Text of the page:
J Street’s blog aims to reflect a range of voices. The opinions expressed in blog posts do not necessarily reflect the policies or view of J Street.
Motherhood is not only the act of bearing and rearing our own children. Motherhood is a spiritual and ethical position of responsibility for the world and for future generations.
I spoke these words at an event organized by Women Wage Peace in Qasr el Yahud, on the western bank of the Jordan River near Jericho, on October 19th, as part of the March of Hope.
It was an historic event: For the first in a very long time, thousands of Jewish and Palestinian women from Israel and the Palestinian Territory met and marched together to demand a peace agreement in our region.
It was also a political event: a clear and resounding statement by women who are tired of war and bloodshed, who have had enough of being excluded from discourse and action for peace and security.
At the ceremony, as we were getting ready to march to the sounds of drums and joint singing, I could feel the excitement in the air. Months of preparation and hard work culminated in this watershed moment. Holding and being held by other women, supporting one another, I marched knowing that we are finally going to change the status quo.
Huda Abuarqoub, Regional Director of the Alliance for Middle East Peace (ALLMEP), and I were the MCs of the ceremony. As we took the stage, four thousand women – three thousand of them Israelis and one thousand of them Palestinians – surrounded us. I heard Huda’s voice resonating in the desert: “Women of the world, today is our day!”
I continue to cherish these moments as I return to my daily routine as Executive Director of the Dafna Fund – Israel’s first and only feminist fund. Thoughts of womanhood, leadership and agency linger in my mind.
As a feminist activist and professional, I am well aware that the discourse on the qualities of motherhood is a slippery slope towards essentialism, toward the quicksand of social constructs of “femininity” and “masculinity” that do injustice to all genders. Yet I feel compelled to claim for motherhood a position of moral leadership in the political discourse on peace and security.
Society tends to perceive motherhood as a personal and intimate role that belongs to the private realm of the family. We have been led to believe that the tender care and containment essential to raising children are appropriate for “feminine,” caring professions but less so for executive positions of management and leadership that require firmness, decisiveness and determination. The “soft” qualities and skills that are vital for raising families and managing relationships are often shunned as unwelcome or irrelevant guests in the boardroom.
History, however, shows that in cases where political leaders on both sides of a conflict choose the path of ever-increasing aggression it only leads to more violence and bloodshed, loss and grief. On the other hand, when leaders choose a different path, when they reach out and shake the hand of the enemy, they change history. The willingness to make painful concessions and let go of past grievances has already led to breakthroughs in the relationship between people and countries in the Middle East and around the world. Some of those leaders paid with their life for their courage. Their political adversaries made their peace-seeking stance look like an act of weakness. However, the images of Menachem Begin and Anwar a-Sadat, of Yitzchak Rabin and King Hussein shaking hands are engraved in our collective memory. Those images remind us that peace agreements are possible.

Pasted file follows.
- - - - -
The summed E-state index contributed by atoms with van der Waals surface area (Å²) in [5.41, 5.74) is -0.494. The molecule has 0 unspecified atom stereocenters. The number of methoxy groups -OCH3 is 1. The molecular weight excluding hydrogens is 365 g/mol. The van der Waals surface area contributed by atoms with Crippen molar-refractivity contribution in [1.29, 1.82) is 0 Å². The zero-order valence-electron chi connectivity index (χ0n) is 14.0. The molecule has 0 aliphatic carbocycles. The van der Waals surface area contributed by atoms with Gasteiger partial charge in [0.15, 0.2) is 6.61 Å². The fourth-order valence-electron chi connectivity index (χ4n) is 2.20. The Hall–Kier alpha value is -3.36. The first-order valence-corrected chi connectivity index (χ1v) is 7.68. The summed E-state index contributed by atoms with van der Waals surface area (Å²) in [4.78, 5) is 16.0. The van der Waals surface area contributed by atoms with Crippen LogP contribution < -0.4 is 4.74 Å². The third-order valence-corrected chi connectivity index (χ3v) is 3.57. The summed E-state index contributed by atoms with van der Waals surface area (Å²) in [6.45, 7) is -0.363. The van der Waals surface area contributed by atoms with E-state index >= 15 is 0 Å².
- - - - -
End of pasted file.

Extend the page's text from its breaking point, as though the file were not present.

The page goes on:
The world we live in is harsh and complicated; it contains too much injustice and violence, too much cruelty and misery. Our world lacks compassion and healing, forgiveness and reconciliation. The world we live in needs us to see every person in front of us in her or his full humanity; it needs us to raise our voices when we perceive acts committed against humanity.
“I see your humanity; do you see mine?” asked Leymah Gbowee, the 2011 Nobel Peace Prize Laureate from Liberia who came to Israel for the March of Hope as a special guest of Women Wage Peace. She told us that awakening hope in hearts that have lost so much to conflict and war is a huge responsibility. “Do not get into it if you are not serious”, she said.
We are serious. As serious as the giants who paved the way for women as equal and engaged agents of change. As serious as the giants who fought for women’s voting rights; as serious as the giants who fought and are fighting for gender, social and racial justice and for human rights. We are serious and we will not stop until there is a peace agreement. We are serious about creating a new political discourse based on mutual recognition and care. We are serious about putting peace-making and peace-building at the heart of the work of our communities.
Peace is possible. We owe it to ourselves, to future generations here and to the world itself to take on the spiritual and ethical responsibility of creating it and nurturing it.